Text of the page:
Can Departing Tottenham Goalkeeper Heurelho Gomes Resurrect His Career?

Allan JiangTransfers CorrespondentDecember 6, 2013

Can Departing Tottenham Goalkeeper Heurelho Gomes Resurrect His Career?

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    Desperate, lonely, frustrated, unneeded and outcast are words to describe Tottenham Hotspur goalkeeper Heurelho Gomes. Can he resurrect his career once he leaves Spurs?

    The career of Gomes, a 32-year-old keeper who used to be in the Brazilian national team setup, is in freefall.

    You are probably thinking: "Why is he still on the Tottenham payroll?"

Heurelho Gomes' Situation

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    Heurelho Gomes' Tottenham Hotspur contract snafu is as confusing as the FIFA World Cup draw, because he keeps making contradictory statements about his future.

    July 21, 2013, from The Sun via Sky Sports: "I can leave on a free, even though I have a year left on my contract. I have told them I want to go."

    • Gomes said he could leave on a free transfer during the summer transfer window—why didn't he?
    • Is this another gentlemen's agreement with Spurs chairman Daniel Levy gone wrong?

    December 3, 2013, via Michael Burton at Samba Foot: "Hoffenheim wanted to buy me permanently [during the summer transfer window] but Tottenham blocked the move for financial questions. They want to recover the €10 [£7.8] million they invested in me five years ago."

    • Hoffenheim are cheap when it comes to goalkeepers, signing four of their last five shot-stoppers on permanent deals from free transfers, so they must have low-balled Levy.
    • It would explain why Gomes' loan deal at Hoffenheim was not turned into a permanent one and why he was not loaned out to Hoffenheim this season.
    • According to Gomes, Levy had the same stance in 2012, from The Sun via Pete O'Rourke at Sky Sports: "Atletico Mineiro wanted me, but Tottenham asked them to pay a fortune of £8 million for me and the negotiation finished."

    December 3, 2013, via Michael Burton at Samba Foot: "I have negotiated with Tottenham to go for free."

    • If Levy was unwilling to relinquish Gomes to Hoffenheim for a paltry transfer fee, it makes no sense for Levy to pay out the remaining months of Gomes' contract so he can leave for free in the January transfer window. 

What Heurelho Gomes Should Do

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    If Heurelho Gomes' assertion that Tottenham Hotspur will let him move for free in the January transfer window turns out to be false, he should buy out his contract, per the Webster ruling via David Hytner at The Guardian:

    Andy Webster, the 26-year-old Scotland international, who is now at Rangers, became the first player to successfully invoke Article 17 when he bought out the remaining term of his four-year contract at Hearts in moving to Wigan Athletic in 2006. Hearts received £150,000 in compensationthe value of the final year of Webster's contract.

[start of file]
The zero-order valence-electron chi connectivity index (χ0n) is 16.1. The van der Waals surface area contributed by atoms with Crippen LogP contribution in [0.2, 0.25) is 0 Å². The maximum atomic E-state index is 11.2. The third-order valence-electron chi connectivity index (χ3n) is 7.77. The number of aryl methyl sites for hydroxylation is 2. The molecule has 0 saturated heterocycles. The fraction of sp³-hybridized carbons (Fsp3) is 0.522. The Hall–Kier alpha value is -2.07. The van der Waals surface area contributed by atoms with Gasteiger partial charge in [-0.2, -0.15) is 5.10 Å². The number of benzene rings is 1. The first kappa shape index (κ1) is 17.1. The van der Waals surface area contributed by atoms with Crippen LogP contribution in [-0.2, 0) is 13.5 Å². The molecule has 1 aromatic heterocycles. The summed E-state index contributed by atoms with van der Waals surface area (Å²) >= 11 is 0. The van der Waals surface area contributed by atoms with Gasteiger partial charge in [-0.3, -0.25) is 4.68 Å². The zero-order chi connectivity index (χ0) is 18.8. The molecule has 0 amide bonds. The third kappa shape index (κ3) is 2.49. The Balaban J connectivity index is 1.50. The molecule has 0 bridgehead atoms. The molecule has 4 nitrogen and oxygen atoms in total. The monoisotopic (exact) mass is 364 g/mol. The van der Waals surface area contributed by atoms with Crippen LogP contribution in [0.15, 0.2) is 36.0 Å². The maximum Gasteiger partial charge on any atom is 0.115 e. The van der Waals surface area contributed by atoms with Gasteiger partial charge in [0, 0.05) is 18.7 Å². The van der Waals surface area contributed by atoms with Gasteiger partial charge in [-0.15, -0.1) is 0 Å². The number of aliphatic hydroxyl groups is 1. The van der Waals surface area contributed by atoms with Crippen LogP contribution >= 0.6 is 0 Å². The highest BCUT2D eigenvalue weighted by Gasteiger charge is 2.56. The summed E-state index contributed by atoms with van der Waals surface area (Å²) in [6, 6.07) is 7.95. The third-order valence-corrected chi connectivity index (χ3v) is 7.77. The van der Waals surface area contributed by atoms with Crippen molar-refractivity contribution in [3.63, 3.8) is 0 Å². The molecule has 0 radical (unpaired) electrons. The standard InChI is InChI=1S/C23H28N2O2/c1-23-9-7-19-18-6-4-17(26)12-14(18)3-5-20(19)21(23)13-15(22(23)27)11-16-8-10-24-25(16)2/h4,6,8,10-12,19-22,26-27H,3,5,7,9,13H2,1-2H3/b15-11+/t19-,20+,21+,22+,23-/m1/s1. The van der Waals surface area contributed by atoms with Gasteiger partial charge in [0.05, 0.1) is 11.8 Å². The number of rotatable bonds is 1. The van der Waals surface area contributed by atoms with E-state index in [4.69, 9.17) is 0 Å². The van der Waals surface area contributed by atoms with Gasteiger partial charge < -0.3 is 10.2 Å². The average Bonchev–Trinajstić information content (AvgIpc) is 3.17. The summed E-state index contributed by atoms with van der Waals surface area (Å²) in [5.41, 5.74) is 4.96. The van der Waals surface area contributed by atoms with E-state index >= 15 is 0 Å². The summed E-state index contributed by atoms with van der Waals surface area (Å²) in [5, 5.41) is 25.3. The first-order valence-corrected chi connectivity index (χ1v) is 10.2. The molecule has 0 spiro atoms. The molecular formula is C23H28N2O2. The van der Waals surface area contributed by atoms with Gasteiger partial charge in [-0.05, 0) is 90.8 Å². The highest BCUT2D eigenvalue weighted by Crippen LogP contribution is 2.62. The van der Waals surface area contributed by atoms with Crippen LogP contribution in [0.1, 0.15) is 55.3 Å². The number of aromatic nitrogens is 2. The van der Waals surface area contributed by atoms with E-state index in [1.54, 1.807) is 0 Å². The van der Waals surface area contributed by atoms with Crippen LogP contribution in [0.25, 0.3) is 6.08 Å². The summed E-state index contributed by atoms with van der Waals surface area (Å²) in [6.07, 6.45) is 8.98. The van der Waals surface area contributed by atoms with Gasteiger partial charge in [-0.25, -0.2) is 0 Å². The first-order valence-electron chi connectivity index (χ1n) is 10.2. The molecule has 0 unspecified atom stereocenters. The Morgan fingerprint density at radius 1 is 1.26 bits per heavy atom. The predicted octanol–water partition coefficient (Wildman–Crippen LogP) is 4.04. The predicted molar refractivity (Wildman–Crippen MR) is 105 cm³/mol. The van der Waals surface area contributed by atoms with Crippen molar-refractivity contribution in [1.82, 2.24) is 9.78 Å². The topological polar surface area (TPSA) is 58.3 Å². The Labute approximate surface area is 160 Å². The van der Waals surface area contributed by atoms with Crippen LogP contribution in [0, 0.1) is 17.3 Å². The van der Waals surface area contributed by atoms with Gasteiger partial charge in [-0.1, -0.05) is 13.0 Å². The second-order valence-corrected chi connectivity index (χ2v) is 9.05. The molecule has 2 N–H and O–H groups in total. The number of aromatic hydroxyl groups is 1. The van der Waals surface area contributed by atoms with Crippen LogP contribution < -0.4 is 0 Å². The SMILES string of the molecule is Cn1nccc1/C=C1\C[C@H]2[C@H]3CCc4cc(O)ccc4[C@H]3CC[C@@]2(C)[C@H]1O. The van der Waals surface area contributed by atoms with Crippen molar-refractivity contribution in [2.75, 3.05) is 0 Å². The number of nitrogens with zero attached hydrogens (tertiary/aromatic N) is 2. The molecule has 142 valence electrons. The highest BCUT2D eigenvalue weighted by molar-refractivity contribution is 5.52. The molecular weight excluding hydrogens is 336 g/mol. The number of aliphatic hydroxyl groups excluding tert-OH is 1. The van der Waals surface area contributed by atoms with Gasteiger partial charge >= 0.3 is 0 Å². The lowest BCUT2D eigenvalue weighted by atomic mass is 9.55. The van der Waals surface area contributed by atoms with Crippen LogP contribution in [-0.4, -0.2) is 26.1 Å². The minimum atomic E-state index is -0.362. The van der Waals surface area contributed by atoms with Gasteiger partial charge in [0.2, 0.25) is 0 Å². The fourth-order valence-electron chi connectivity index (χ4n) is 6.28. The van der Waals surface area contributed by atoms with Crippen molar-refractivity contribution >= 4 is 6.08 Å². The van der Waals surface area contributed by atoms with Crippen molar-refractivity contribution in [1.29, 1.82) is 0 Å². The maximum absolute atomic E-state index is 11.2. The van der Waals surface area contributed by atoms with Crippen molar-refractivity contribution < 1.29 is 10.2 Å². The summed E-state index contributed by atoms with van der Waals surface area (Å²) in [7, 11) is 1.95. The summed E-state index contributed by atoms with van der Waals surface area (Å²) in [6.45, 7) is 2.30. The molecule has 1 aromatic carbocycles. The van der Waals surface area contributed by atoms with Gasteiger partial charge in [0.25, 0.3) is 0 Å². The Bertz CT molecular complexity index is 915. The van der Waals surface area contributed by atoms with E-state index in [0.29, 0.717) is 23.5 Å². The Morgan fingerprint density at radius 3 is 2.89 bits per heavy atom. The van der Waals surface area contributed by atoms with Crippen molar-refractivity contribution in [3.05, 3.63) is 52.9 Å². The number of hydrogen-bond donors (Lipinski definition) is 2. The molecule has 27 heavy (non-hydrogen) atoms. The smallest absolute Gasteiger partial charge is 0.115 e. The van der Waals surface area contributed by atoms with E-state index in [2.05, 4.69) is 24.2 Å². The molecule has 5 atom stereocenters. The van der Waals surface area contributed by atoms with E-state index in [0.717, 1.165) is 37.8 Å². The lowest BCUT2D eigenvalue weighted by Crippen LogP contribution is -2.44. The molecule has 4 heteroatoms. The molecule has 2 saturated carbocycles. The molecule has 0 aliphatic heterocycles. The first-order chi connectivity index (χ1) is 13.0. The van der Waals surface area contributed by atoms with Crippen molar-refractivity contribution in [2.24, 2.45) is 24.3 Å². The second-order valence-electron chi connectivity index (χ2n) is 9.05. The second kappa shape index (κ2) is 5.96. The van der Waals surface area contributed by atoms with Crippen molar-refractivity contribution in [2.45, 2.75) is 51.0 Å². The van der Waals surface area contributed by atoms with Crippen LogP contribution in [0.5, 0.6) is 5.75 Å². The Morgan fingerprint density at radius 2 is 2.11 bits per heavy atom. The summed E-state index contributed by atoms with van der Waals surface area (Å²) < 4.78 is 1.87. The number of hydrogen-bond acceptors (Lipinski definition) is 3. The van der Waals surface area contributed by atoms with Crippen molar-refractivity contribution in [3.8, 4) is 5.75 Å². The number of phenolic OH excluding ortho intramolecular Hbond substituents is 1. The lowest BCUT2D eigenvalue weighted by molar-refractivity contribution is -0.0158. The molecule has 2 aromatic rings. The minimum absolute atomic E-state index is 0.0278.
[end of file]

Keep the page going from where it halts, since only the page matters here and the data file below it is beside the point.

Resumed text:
Lee Roden at talkSPORT estimates Gomes is on £50,000 per week, and let's say his Spurs contract expires on June 1, 2014. He needs to give Spurs about £1,250,000 in return for freedom right now.

    If he does not fulfill a condition required to use the Webster ruling—in 2007, then-Celtic goalkeeper Artur Boruc mistakenly thought he qualified to utilise the mandate—Gomes should ask Spurs to terminate his contract and agree on the club not reimbursing the salary he would have received if he ran down his contract.

    It works out for both parties: Spurs get rid of a bad contract and Gomes becomes a free agent.

Heurelho Gomes Can Resurrect His Career

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    "The loneliness of the goalkeeper has often been exaggerated and lamented in literature, but for the goalkeeper in a declining team, loneliness is a blessing. He plays his own game and finds victories in defeats," Ronald Reng wrote in his book A Life Too Short: The Tragedy of Robert Enke.

    This was Heurelho Gomes last season on loan at Hoffenheim. He arrived in a situation where he had leeway to fail, given the club's calamitous set of circumstances.

    Gifted right-winger Boris Vukcevic almost lost his life in a car crash.

    Markus Babbel had been sacked as manager and his successor, Marco Kurz, was struggling to improve results. 

    One of Kurz's issues was not having a viable goalkeeper. 

    "Tim, join us for an away trip—we take care of the booze," a banner at a Hoffenheim game read, via Stephan Uersfeld at ESPN FC, mocking Tim Wiese's alleged alcohol problems.

    The other option in goals was the young Belgian Koen Casteels, but Hoffenheim management ideally wanted a No. 1 who was experienced, knowing the club may end up in a relegation play-off.

    Hoffenheim were ranked 16th and had been beaten in seven of their last eight games heading into Gomes' Bundesliga debut against Freiburg.

    He outperformed Freiburg's promising German youth international Oliver Baumann by making three more saves than him in Hoffenheim's 2-1 win.

    In a 1-0 defeat to Bayern Munich, Gomes' six saves (the woodwork denied Bayern twice) ensured the score line didn't blow out to 9-2 Hamburg territory. 

    During a 0-0 draw against Mainz, Gomes was named the Man of The Match by Kicker

    He had the highest average Kicker performance rating (ratings from one to six, one being the best) of any Hoffenheim player. 

    Gomes endured tribulation, a familiar theme in his career, when a broken hand ended his Hoffenheim loan spell. 

    He will be watching the 2014 FIFA World Cup from the couch, but if he can conjure up the Hoffenheim Gomes for the next four years, not only will he resurrect his career, but he might be Brazil's starting keeper in their opening match at the 2018 World Cup in Russia.  

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